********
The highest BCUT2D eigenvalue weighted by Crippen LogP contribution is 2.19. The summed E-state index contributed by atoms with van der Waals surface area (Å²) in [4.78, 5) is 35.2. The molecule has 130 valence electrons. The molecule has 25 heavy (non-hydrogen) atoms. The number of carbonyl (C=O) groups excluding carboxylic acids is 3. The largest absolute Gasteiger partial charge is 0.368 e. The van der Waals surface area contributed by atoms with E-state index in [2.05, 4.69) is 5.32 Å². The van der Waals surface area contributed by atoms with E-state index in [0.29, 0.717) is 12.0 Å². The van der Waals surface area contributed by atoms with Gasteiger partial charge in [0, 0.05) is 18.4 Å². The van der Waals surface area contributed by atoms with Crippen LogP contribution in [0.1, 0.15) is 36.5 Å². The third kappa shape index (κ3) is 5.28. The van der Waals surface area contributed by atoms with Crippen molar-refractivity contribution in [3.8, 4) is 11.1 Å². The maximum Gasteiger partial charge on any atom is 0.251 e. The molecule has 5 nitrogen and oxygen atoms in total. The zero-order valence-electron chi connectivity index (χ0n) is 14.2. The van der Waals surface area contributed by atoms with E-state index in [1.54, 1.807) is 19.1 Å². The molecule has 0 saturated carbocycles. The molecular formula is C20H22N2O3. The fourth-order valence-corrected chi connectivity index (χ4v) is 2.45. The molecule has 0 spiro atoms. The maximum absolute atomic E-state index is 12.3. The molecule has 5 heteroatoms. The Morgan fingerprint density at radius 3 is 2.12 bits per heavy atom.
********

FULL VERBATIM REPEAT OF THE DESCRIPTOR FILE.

The highest BCUT2D eigenvalue weighted by Crippen LogP contribution is 2.19. The summed E-state index contributed by atoms with van der Waals surface area (Å²) in [4.78, 5) is 35.2. The molecule has 130 valence electrons. The molecule has 25 heavy (non-hydrogen) atoms. The number of carbonyl (C=O) groups excluding carboxylic acids is 3. The largest absolute Gasteiger partial charge is 0.368 e. The van der Waals surface area contributed by atoms with E-state index in [2.05, 4.69) is 5.32 Å². The van der Waals surface area contributed by atoms with E-state index in [0.29, 0.717) is 12.0 Å². The van der Waals surface area contributed by atoms with Gasteiger partial charge in [0, 0.05) is 18.4 Å². The van der Waals surface area contributed by atoms with Crippen LogP contribution in [0.1, 0.15) is 36.5 Å². The third kappa shape index (κ3) is 5.28. The van der Waals surface area contributed by atoms with Crippen molar-refractivity contribution in [3.8, 4) is 11.1 Å². The maximum Gasteiger partial charge on any atom is 0.251 e. The molecule has 5 nitrogen and oxygen atoms in total. The zero-order valence-electron chi connectivity index (χ0n) is 14.2. The van der Waals surface area contributed by atoms with E-state index in [1.54, 1.807) is 19.1 Å². The molecule has 0 saturated carbocycles. The molecular formula is C20H22N2O3. The fourth-order valence-corrected chi connectivity index (χ4v) is 2.45. The molecule has 0 spiro atoms. The maximum absolute atomic E-state index is 12.3. The molecule has 5 heteroatoms. The Morgan fingerprint density at radius 3 is 2.12 bits per heavy atom.